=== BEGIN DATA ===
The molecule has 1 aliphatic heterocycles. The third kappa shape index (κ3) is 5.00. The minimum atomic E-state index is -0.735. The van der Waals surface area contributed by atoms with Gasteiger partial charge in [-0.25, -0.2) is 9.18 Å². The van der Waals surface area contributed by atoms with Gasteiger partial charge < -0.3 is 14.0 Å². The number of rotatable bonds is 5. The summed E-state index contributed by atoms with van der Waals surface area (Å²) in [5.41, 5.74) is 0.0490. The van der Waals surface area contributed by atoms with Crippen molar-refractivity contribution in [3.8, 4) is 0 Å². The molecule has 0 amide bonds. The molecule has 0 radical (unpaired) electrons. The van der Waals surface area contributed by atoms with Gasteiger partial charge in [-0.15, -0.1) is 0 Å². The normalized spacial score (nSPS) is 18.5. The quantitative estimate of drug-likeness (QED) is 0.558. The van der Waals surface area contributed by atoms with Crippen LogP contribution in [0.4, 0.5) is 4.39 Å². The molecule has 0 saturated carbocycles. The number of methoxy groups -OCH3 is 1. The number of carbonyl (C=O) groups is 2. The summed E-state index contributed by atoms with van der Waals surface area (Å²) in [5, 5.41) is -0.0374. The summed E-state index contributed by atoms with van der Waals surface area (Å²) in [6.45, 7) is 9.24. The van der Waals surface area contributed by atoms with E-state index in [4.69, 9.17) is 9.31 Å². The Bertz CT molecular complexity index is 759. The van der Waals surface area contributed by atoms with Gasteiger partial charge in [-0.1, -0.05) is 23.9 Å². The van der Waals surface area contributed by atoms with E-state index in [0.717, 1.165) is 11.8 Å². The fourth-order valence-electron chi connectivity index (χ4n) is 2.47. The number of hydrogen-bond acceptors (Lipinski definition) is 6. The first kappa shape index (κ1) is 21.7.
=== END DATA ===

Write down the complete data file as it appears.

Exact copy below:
The molecule has 1 aliphatic heterocycles. The third kappa shape index (κ3) is 5.00. The minimum atomic E-state index is -0.735. The van der Waals surface area contributed by atoms with Gasteiger partial charge in [-0.25, -0.2) is 9.18 Å². The van der Waals surface area contributed by atoms with Gasteiger partial charge < -0.3 is 14.0 Å². The number of rotatable bonds is 5. The summed E-state index contributed by atoms with van der Waals surface area (Å²) in [5.41, 5.74) is 0.0490. The van der Waals surface area contributed by atoms with Crippen molar-refractivity contribution in [3.8, 4) is 0 Å². The molecule has 0 amide bonds. The molecule has 0 radical (unpaired) electrons. The van der Waals surface area contributed by atoms with Gasteiger partial charge in [-0.15, -0.1) is 0 Å². The normalized spacial score (nSPS) is 18.5. The quantitative estimate of drug-likeness (QED) is 0.558. The van der Waals surface area contributed by atoms with Crippen LogP contribution in [0.4, 0.5) is 4.39 Å². The molecule has 0 saturated carbocycles. The number of methoxy groups -OCH3 is 1. The number of carbonyl (C=O) groups is 2. The summed E-state index contributed by atoms with van der Waals surface area (Å²) in [5, 5.41) is -0.0374. The summed E-state index contributed by atoms with van der Waals surface area (Å²) in [6.45, 7) is 9.24. The van der Waals surface area contributed by atoms with E-state index in [4.69, 9.17) is 9.31 Å². The Bertz CT molecular complexity index is 759. The van der Waals surface area contributed by atoms with Gasteiger partial charge in [-0.1, -0.05) is 23.9 Å². The van der Waals surface area contributed by atoms with E-state index in [0.717, 1.165) is 11.8 Å². The fourth-order valence-electron chi connectivity index (χ4n) is 2.47. The number of hydrogen-bond acceptors (Lipinski definition) is 6. The first kappa shape index (κ1) is 21.7.